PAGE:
This site uses cookies to improve your experience and to provide services and advertising. By continuing to browse, you agree to the use of cookies described in our Cookies Policy. You may change your settings at any time but this may impact on the functionality of the site. To learn more see our Cookies Policy.
OK
Dublin: 16 °C Saturday 17 August, 2019
Advertisement

Poll: Do you think zoos are cruel?

Some penguins have to take antidepressants. Is that enough to stop you from going to a zoo?

Polar bear offspring at Berlin Zoo Source: DPA/PA Images

REGARDLESS OF WHERE you grew up in Ireland, or what kind of background you came from, there’s probably a good chance you’ve paid a visit to one of the zoos dotted around the country. 

Maybe it’s an experience you remember fondly, maybe it’s an experience you hardly even remember at all because you were so young at the time, or maybe you’ve recently been to a zoo in your adult life, simply because you enjoy the experience. Maybe you feel guilty about this, or maybe you don’t. 

Either way, you’ve probably heard people criticise zoos.

British comedian and TV presenter Romesh Ranganathan wrote an article for The Guardian a few years ago, asking, “In an age when David Attenborough can virtually take us inside an elephant’s bottom, is there any or conversational value to keeping animals in captivity?” In this article, he pointed out that a zoo in Cumbria had its licence revoked after 500 animals died over a two-year period. In recent years, we’ve all seen the headlines about the penguins in the UK who were prescribed anti-depressants. There’s too many instances of mistreatment of animals in zoos across the world to even note here.

For a quick overview, that doesn’t even look at mistreatment of individual animals, you can see on BBC’s website that from an animal welfare point of view, it’s unfair to keep animals in zoos for a number of reasons, including:

  • Animals are deprived of their natural habitat.
  • They usually don’t have enough room.
  • The animals can become bored, depressed and institutionalised.
  • They might live longer lives in the zoo than in the wild, but they often experience a lower quality of life.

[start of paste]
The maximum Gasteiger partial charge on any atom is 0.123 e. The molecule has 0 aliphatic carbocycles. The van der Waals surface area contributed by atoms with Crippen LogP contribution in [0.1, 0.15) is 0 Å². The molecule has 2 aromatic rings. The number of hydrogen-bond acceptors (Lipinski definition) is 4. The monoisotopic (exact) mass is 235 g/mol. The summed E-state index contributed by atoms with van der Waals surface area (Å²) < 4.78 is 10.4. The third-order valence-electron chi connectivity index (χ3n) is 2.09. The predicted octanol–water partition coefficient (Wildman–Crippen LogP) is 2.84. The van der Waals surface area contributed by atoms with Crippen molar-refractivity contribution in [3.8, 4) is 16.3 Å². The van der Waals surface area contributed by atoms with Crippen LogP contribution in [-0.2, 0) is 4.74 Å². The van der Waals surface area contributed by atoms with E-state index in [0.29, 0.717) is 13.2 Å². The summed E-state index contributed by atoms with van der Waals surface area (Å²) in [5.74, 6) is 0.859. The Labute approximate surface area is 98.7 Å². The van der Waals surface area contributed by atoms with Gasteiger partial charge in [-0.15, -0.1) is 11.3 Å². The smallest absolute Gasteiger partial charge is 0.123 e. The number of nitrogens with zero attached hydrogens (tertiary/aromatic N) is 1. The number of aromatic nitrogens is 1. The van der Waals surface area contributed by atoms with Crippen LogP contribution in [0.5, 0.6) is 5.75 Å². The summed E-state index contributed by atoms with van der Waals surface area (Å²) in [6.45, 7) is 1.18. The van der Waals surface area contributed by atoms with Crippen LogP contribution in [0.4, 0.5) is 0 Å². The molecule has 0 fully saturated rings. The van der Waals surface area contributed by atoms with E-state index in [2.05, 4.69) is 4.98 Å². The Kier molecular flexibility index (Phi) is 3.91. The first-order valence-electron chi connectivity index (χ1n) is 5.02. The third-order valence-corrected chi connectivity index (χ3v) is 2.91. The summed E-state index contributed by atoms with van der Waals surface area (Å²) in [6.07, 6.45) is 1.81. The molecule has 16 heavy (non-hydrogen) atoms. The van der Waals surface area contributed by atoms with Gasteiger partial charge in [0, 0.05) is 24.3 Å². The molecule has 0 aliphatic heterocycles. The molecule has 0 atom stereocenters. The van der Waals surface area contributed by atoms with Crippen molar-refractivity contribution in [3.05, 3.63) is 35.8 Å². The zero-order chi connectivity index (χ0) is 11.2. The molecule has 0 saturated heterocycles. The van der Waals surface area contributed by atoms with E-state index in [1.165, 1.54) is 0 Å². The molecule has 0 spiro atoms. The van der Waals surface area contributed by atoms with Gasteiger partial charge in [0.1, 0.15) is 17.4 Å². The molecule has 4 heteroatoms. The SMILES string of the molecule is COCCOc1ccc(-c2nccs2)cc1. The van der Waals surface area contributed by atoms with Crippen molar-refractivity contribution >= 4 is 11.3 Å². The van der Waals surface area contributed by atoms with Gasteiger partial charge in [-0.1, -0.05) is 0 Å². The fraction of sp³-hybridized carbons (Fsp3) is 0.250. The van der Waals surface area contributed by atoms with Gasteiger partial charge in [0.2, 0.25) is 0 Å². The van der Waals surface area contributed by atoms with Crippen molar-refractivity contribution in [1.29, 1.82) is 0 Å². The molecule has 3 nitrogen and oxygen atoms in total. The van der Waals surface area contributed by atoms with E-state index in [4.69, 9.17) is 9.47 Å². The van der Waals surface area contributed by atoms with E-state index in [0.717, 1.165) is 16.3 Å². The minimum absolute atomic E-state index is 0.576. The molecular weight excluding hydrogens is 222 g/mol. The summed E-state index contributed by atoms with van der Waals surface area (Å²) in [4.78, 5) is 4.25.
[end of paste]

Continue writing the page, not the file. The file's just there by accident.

• A zoo may be unable to keep a large enough number of individual animals to provide a sufficiently varied gene pool for the species to breed without problems.
  • Where animals are rare and hard to breed in captivity, removing specimens from the wild to zoos may actually result in the overall global population of the animal falling.
  • Returning animals to the wild is difficult.

It’s stuff you’ve probably heard before. And yet, people still go on dates to the zoo all the time, or bring their kids to the zoo for a bit of fun, or an educational experience (which, according to research, isn’t that educational at all). Many feel that not all zoos are cruel, or badly run. For some people, seeing a cute animal in the flesh is enough to outweigh all of the issues raised by people concerned about animal welfare.

 How do you feel about zoos?


Poll Results:

I really don't agree with zoos at all. Seems so cruel. (617)
I don't have any particularly strong feelings about them, but I'd probably visit one on holidays. (568)
I used to love them, but I decided it's not very ethical, so I won't be back. (450)
I love them! I don't care what anyone says. It's a bit of fun. (322)
I never liked them anyway, full of tourists and a waste of money. (61)





DailyEdge is on Instagram!

  • Share on Facebook
  • Email this article
  •  

About the author:

Kelly Earley

Read next:

COMMENTS (5)

This is YOUR comments community. Stay civil, stay constructive, stay on topic. Please familiarise yourself with our comments policy here before taking part.
write a comment

    Leave a commentcancel